(Tangent: Why did my Spanish teachers tell me that it's "doblar a la izquierda" when in Spain it's unequivocally girar? Ugh.)
Once you get through that rough patch, you will absorb the language like a sponge, depending obviously on how much you immerse yourself into it. If you listen to and read a language all day, before you know it you will find new words and phrases sneaking their way into your speech.
The part that comes next is more challenging, and it's where I find myself now. There will be a point at which your vocabulary and grammar will be sufficient to communicate nearly anything you want to. There will still be plenty you don't know, but using what you do know you can describe your way around the gaps in your knowledge. The phrases you put together might not be quite how a native speaker would say something, but you easily get your point across. If any of the above applies to you, congratulations, you've reached the language learning plateau.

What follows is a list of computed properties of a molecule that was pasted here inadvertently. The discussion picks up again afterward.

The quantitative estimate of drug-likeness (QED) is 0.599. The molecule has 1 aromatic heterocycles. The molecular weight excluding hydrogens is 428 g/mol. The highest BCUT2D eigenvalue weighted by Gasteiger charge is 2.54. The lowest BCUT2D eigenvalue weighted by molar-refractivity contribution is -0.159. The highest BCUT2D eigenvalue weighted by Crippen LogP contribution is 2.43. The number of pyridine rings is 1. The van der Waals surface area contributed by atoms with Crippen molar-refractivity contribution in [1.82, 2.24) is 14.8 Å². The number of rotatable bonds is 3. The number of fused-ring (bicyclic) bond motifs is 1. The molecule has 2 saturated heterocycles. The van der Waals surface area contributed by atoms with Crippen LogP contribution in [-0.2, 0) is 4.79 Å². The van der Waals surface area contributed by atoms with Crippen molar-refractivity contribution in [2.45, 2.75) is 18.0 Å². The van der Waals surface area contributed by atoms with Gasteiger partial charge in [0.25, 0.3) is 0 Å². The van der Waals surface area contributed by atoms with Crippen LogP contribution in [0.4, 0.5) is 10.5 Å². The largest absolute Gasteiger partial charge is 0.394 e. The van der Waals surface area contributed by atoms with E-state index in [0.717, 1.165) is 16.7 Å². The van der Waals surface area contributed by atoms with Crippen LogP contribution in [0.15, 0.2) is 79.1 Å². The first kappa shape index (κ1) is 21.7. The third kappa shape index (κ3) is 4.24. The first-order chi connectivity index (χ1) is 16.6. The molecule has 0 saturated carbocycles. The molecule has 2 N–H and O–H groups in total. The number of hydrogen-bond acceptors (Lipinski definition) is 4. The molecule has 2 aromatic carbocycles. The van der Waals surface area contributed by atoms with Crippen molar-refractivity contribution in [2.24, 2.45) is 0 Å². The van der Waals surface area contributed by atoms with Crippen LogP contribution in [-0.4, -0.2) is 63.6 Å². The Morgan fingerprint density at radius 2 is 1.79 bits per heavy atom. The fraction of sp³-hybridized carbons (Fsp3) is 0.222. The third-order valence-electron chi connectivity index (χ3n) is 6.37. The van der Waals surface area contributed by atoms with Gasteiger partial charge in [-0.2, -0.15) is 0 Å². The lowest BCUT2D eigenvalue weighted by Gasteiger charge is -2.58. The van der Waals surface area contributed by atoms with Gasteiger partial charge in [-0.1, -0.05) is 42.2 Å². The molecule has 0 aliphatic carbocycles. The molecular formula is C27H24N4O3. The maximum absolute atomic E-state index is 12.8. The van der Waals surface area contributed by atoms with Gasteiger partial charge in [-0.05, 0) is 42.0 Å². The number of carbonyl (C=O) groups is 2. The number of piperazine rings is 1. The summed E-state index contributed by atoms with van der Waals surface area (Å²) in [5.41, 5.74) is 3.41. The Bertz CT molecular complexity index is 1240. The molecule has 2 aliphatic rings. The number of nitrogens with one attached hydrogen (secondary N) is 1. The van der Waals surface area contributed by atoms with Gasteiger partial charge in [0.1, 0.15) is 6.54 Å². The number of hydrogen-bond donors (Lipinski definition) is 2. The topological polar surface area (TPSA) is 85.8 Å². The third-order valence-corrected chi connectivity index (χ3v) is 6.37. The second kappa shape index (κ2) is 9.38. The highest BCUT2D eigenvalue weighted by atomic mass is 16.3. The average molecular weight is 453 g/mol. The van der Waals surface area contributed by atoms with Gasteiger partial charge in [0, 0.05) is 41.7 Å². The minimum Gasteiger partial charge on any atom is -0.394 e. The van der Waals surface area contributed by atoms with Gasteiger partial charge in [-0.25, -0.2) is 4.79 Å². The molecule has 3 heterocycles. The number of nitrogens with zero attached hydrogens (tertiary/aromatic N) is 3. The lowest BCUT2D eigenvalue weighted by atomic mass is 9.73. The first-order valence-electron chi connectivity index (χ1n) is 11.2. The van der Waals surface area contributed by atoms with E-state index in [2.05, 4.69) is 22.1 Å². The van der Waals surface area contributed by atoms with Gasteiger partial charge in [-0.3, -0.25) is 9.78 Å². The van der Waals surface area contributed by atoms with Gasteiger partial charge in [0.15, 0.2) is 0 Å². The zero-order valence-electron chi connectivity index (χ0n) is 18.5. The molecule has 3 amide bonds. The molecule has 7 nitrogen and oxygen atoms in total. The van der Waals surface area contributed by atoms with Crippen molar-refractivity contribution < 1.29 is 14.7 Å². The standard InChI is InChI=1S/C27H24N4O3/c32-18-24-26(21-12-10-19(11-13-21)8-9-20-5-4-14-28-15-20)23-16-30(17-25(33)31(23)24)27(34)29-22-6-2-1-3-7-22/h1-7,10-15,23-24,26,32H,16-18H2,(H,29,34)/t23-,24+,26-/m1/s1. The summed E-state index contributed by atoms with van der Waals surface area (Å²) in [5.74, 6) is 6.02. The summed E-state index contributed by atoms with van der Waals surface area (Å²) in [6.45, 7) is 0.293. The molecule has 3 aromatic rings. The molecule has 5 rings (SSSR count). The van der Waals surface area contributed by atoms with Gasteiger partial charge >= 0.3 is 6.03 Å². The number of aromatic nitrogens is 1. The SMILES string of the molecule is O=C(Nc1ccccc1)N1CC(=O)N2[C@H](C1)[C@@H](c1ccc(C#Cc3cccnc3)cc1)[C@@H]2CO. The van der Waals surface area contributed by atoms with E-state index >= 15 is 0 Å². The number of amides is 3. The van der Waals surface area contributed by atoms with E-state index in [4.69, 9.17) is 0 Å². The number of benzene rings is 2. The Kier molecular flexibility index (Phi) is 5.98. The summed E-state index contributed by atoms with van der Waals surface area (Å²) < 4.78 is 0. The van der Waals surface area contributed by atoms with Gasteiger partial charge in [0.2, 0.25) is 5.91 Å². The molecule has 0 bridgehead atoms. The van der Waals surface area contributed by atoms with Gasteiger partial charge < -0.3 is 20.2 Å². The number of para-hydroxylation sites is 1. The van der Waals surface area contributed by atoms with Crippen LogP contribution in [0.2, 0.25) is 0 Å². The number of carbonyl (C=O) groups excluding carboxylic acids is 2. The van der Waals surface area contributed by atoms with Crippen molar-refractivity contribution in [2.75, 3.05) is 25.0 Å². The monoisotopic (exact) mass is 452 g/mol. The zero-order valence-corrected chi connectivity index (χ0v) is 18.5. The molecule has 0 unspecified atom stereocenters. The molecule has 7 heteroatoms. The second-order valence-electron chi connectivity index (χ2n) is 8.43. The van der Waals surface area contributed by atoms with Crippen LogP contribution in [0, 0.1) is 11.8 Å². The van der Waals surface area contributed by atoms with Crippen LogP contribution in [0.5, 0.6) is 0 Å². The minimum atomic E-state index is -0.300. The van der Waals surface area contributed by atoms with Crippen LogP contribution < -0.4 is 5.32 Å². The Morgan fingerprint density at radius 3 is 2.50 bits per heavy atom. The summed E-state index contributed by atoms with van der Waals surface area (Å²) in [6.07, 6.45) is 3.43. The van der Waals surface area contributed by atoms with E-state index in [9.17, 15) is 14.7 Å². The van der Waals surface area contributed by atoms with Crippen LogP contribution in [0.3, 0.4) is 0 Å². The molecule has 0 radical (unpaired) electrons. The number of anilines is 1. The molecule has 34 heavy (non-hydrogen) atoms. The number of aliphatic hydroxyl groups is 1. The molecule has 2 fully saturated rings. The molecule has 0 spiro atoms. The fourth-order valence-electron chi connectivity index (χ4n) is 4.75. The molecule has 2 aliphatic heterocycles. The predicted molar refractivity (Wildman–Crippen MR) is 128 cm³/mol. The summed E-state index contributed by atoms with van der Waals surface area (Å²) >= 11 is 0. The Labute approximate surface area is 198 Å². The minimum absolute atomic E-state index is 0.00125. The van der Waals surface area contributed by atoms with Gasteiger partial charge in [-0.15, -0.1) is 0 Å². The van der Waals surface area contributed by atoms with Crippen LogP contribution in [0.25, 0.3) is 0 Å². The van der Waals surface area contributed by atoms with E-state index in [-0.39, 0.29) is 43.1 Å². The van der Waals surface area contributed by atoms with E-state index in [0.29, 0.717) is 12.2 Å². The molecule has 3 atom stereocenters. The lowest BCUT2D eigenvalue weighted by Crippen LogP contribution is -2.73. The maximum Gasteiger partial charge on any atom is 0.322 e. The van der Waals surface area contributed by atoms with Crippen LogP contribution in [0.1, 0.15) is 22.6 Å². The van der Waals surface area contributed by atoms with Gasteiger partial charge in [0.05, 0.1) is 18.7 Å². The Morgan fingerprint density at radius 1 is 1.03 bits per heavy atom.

In order to improve from this plateau, you need to make a concerted effort to fill in those gaps, take every opportunity to listen to native speakers and read in the language. This is my latest project, which I am going about in a variety of ways.
First, and I am ashamed to admit I haven't done this until now, I am reading in Spanish. Not just skimming through a newspaper each morning, but tackling a book.
Second, writing down all new vocabulary I come across, and then actually studying it! This notebook and my pocket dictionary come with me everywhere.